Apple’s next bite: The evolution of the iPhone

Love them, or hate them, the fact that Apple made 273 million iPhone sales in the 2015 calendar year demonstrates how successful the company has been in the past 9 years, since the first iPhone was released in 2007. Throughout these past nine years, it could be argued that Apple have dominated the smartphone market whilst releasing new innovations through the iPad, iMac and the Apple watch to name a few…

Image: Pixabay

Image: Pixabay


The latest addition to Apple’s growing iPhone range, the iPhone 7 was released on 7th September 2016. Throughout the last 9 years, we have seen improvements in design, screen quality, processing speed, camera quality, and water resistance to name a few. Each year, there is a rush to grab the latest version, and rumours normally surface almost immediately after the announcement of the current iPhone on what the next one’s features will be.

At first, the next generation of iP-hone had fairly substantial upgrades. Take the retina display and change in design from the iPhone 3G to the iPhone 4, with the iPhone 4 including a screen packed with just over 300 pixels per inch, and the iPhone 3GS just 163 per inch. The iPhone 7 plus has a resolution of 401ppi, a 5.5 inch HD retina display, a 12 MP camera and a 25% brighter screen than the iPhone 6s.

The iPhone 7s is faster, thinner and for the first time, water resistant, protecting the phone from ‘splashes, spills, and even dust’. Apple have previously included new ‘revolutionary’ features such as Touch ID and Apple Pay which in reality haven’t been that much of a game changer, unlike the changes made in the early days of the iPhone. The iPhone 7 includes the controversial wireless earphones, or Airpods, which are available from late October.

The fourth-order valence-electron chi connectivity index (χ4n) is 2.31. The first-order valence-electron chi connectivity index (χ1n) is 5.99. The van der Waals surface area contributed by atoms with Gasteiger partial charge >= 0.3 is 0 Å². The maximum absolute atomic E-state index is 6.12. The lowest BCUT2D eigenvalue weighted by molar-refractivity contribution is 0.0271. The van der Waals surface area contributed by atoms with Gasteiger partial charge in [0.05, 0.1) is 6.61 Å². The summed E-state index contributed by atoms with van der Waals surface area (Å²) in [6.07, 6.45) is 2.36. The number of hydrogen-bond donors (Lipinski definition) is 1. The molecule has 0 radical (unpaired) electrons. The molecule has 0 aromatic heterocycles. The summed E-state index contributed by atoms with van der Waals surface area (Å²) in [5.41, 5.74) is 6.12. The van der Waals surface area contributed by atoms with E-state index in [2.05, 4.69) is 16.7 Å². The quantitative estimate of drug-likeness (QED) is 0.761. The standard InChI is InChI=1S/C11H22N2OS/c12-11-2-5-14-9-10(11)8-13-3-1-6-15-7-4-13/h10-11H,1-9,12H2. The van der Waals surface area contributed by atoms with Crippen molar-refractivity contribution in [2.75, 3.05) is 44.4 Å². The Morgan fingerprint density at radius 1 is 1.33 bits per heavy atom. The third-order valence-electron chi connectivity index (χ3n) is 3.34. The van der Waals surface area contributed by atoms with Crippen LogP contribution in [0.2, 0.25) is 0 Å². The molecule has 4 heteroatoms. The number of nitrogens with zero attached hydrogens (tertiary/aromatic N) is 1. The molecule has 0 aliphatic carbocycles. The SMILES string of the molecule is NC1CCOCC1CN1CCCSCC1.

Apple increase their prices year on year. Take the original iPhone which retailed for around £460 on release; the iPhone 7 sells for a staggering £599 and £719 for the ‘Plus’ version. Add £50 or so and you could probably buy a Macbook Air. These numbers puts into perspective how much money we spend on our iPhones. Apple isn’t the only guilty culprit; Samsung have followed a similar pattern with their Galaxy series of smartphones.

It is unknown how far Apple will go with their products. However, the evolution of the iPhone, and mobile phones in general may be determined by the evolution of how we utilise our phones and what we demand from our tech.

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